Thursday, December 31, 2009

Republicans Poised for Strong Comeback in 2010

This is something I've been feeling in my bones for sometime, but especially after the November 2009 elections. From the Los Angeles Times, "GOP Poised for Comeback in Midterm Elections":

After losing the White House and nearly 70 congressional seats in the last two elections, Republicans are poised for a strong comeback in 2010, with significant gains likely in the House and a good chance of boosting their numbers in the Senate and statehouses across the country.

The results could hamper President Obama's legislative efforts as he prepares to seek reelection and reshape the political landscape for a decade beyond, as lawmakers redraw congressional and state political boundaries to reflect the next census.

All 435 House seats, 36 in the Senate and the governorships of 37 states will be on the ballot in November. Democrats are favored to retain the Massachusetts seat of the late Sen. Edward M. Kennedy in a special election Jan. 19.

Some of the Democrats' most prominent figures, including Senate Majority Leader Harry Reid of Nevada and Senate Banking Committee Chairman Christopher J. Dodd of Connecticut, are in serious danger as they seek reelection. Both would probably lose if elections were held today.

"It all adds up to a pretty bad year for the party in power," said Jennifer Duffy, an analyst with the nonpartisan Cook Political Report. "How bad? I'm not sure we know yet."

However, for all Republicans stand to gain, the party still has problems. Polls show that many voters, though unhappy with Democrats, are even less enamored of the GOP.

Steve Pearce, a former three-term Republican congressman, criticizes both parties as he campaigns for his old House seat in New Mexico, saying the explosion in spending under President George W. Bush has only gotten worse under Obama. "Both parties tend to get there and forget who they were and begin to talk differently than they do here," Pearce recently told a gathering of the Chaves County Republican Women in Roswell.

One big question is whether the GOP can capitalize on the free-floating hostility embodied by the anti-incumbent "tea party" movement to seize back control of Congress, four years after Democrats won power. Republicans need to win 40 House seats and 11 in the Senate -- which, for now, seems unlikely.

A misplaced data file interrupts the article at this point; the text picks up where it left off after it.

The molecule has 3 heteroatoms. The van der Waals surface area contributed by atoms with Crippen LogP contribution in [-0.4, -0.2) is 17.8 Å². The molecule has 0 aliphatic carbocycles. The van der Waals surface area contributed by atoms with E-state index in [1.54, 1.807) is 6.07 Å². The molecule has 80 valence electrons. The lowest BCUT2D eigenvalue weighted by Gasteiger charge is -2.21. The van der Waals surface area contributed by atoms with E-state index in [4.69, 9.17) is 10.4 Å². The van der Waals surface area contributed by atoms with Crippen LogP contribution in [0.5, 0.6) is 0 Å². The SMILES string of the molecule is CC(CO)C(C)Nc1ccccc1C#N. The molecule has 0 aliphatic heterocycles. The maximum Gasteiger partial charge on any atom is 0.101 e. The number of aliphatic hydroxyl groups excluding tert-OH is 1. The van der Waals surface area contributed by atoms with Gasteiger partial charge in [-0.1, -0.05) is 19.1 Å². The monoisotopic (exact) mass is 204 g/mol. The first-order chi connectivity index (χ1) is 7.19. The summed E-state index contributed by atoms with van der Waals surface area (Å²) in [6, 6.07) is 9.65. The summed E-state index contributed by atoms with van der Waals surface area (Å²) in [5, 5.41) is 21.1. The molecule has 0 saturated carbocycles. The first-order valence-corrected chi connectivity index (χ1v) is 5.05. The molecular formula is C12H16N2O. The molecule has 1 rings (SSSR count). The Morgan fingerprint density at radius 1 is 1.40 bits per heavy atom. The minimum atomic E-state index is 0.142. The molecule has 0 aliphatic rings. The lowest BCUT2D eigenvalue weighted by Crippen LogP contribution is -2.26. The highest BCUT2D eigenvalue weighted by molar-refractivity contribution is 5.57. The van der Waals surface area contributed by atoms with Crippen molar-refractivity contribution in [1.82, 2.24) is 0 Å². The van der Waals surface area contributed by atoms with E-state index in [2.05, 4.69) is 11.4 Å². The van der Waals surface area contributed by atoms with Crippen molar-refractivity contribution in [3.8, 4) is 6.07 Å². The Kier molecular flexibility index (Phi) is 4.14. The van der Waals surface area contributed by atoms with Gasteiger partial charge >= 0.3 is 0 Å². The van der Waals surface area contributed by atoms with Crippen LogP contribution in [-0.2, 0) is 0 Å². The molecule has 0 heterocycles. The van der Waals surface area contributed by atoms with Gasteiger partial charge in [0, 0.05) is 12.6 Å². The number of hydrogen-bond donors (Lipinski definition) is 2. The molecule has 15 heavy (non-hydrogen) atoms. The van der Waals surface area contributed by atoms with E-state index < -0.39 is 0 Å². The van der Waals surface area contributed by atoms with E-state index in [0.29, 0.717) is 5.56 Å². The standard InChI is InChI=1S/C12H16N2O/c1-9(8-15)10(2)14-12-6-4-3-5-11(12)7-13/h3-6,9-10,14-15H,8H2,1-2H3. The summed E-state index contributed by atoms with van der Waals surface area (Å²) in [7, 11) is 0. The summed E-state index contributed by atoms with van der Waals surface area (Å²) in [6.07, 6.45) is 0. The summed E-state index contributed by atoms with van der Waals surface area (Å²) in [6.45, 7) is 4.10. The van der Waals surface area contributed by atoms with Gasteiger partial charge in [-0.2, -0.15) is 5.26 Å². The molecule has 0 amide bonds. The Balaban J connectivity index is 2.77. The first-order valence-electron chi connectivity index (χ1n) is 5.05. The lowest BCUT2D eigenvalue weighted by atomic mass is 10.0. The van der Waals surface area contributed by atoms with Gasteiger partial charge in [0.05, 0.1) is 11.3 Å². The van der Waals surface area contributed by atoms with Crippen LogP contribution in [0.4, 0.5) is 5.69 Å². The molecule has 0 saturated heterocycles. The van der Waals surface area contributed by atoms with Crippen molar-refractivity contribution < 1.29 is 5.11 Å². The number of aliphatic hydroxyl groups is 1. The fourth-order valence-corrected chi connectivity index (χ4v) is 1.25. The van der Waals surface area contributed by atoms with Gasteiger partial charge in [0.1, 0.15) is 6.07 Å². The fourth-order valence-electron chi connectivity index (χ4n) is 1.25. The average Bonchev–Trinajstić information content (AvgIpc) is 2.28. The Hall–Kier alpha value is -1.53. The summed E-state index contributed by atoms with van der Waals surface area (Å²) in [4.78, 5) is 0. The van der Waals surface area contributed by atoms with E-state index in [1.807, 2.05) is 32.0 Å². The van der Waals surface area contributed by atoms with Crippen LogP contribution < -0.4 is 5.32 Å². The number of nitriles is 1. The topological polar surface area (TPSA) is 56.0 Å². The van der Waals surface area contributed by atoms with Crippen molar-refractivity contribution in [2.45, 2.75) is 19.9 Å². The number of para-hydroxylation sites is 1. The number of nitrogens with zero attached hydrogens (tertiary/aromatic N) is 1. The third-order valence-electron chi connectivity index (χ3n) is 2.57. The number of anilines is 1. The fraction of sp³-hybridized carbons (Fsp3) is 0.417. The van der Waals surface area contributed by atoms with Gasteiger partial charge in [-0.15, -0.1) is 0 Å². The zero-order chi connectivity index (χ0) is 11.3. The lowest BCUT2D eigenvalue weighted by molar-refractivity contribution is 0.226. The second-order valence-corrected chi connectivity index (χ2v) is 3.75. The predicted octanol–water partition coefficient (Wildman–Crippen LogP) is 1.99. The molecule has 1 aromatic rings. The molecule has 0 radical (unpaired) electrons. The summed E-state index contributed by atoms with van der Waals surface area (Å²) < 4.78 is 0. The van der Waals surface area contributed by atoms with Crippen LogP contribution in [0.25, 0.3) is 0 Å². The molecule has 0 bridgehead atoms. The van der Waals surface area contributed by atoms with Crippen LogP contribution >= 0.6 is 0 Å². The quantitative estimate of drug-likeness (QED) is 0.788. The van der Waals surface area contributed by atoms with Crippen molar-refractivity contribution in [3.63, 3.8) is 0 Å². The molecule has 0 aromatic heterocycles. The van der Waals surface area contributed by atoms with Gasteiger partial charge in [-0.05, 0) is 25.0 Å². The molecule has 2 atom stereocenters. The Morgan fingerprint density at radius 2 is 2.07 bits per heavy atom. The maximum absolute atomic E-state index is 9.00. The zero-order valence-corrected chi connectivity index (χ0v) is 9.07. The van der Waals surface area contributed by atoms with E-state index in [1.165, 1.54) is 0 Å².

I personally don't expect majority control to flip to the Republcans next year. That is, not in the House. Forty seats is a huge margin, and actually despite all the glum talk for the Democrats, I think it's going to be anti-incumbent more than anything. That's why what happens with the tea parties is so crucial. Democrats fear the protesters so much that they haven't gotten past demonizing them as "teabaggers." Republicans desperately want to coopt the tea party populism for their own ends, more electoral than policy. We have too many Republicans who diss the grassroots as fringe, for example, the RNC and folks like Newt Gingrich. But if it's one thing I've learned with all of my activism this year, tea party patriots, are in no mood to compromise on principles, and frankly, they'll mobilize in even greater numbers in the months leading up to the 2010 midterms.

Read the rest of
the article, in any case.


Reaganite Republican said...

The Dems face annihilation in 2010, IMHO- and won't be trusted with the purse strings again for decades, if ever.

ObamaCare is still far from a done-deal, and regardless the political damage is done.

Cap-n-tax? With the evidence looking weak lately, Obama’s own #s tanking… and 11% unemployment? Small wonder Dems are asking him to 86 the bill already.

The only major legislation enacted then would be the wholly-ineffective Porkulus. Obama has NO political cover on that one, due to the paucity of GOP collaborators- he owns it.All it will ever stimulate is inflation… in the months leading right-up to midterms.

The Democrats look to face a bloodbath next fall, with some like Dick Morris predicting a 100+ seat loss on the Hill.

By 2012, most people will wince at the very mention of the name “Obama”- and the GOP could take 40 states running Gilbert Gottfried-

Party’s over kiddies- time to put the grown-ups back in charge...

Anonymous said...

"Party’s over kiddies- time to put the grown-ups back in charge" - Reaganite Republican

@ Reaganite: This is the same blind overconfidence that led to landslide defeats in 2006 and 2008. Just ask Karl "I have THE math" Rove.

Dems were the same way after 1994. They thought they were entitled to be in power and that the public would just hand it back, no questions asked. And I would be VERY careful trying to predict 2012! Obama is hugely popular with his base, the tea parties have had no effect on their support for him and he'll have incumbency on his side.